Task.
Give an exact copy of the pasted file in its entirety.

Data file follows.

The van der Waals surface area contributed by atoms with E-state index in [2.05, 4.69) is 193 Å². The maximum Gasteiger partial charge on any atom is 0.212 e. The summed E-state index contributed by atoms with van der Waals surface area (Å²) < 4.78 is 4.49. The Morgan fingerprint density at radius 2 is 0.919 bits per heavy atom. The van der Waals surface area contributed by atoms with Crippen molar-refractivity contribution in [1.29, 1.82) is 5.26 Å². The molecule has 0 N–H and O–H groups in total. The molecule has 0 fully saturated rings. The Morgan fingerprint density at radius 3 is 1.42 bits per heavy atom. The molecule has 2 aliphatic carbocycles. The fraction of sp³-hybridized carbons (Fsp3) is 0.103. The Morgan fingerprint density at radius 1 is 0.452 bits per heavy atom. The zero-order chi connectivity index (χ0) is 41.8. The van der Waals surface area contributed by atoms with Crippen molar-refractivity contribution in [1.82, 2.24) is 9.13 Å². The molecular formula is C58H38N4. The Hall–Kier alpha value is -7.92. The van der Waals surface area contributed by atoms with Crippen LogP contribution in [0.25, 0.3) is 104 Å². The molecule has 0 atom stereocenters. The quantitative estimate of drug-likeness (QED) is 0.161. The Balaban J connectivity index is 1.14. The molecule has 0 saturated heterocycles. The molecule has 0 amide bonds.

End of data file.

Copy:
The van der Waals surface area contributed by atoms with E-state index in [2.05, 4.69) is 193 Å². The maximum Gasteiger partial charge on any atom is 0.212 e. The summed E-state index contributed by atoms with van der Waals surface area (Å²) < 4.78 is 4.49. The Morgan fingerprint density at radius 2 is 0.919 bits per heavy atom. The van der Waals surface area contributed by atoms with Crippen molar-refractivity contribution in [1.29, 1.82) is 5.26 Å². The molecule has 0 N–H and O–H groups in total. The molecule has 0 fully saturated rings. The Morgan fingerprint density at radius 3 is 1.42 bits per heavy atom. The molecule has 2 aliphatic carbocycles. The fraction of sp³-hybridized carbons (Fsp3) is 0.103. The Morgan fingerprint density at radius 1 is 0.452 bits per heavy atom. The zero-order chi connectivity index (χ0) is 41.8. The van der Waals surface area contributed by atoms with Crippen molar-refractivity contribution in [1.82, 2.24) is 9.13 Å². The molecular formula is C58H38N4. The Hall–Kier alpha value is -7.92. The van der Waals surface area contributed by atoms with Crippen LogP contribution in [0.25, 0.3) is 104 Å². The molecule has 0 atom stereocenters. The quantitative estimate of drug-likeness (QED) is 0.161. The Balaban J connectivity index is 1.14. The molecule has 0 saturated heterocycles. The molecule has 0 amide bonds.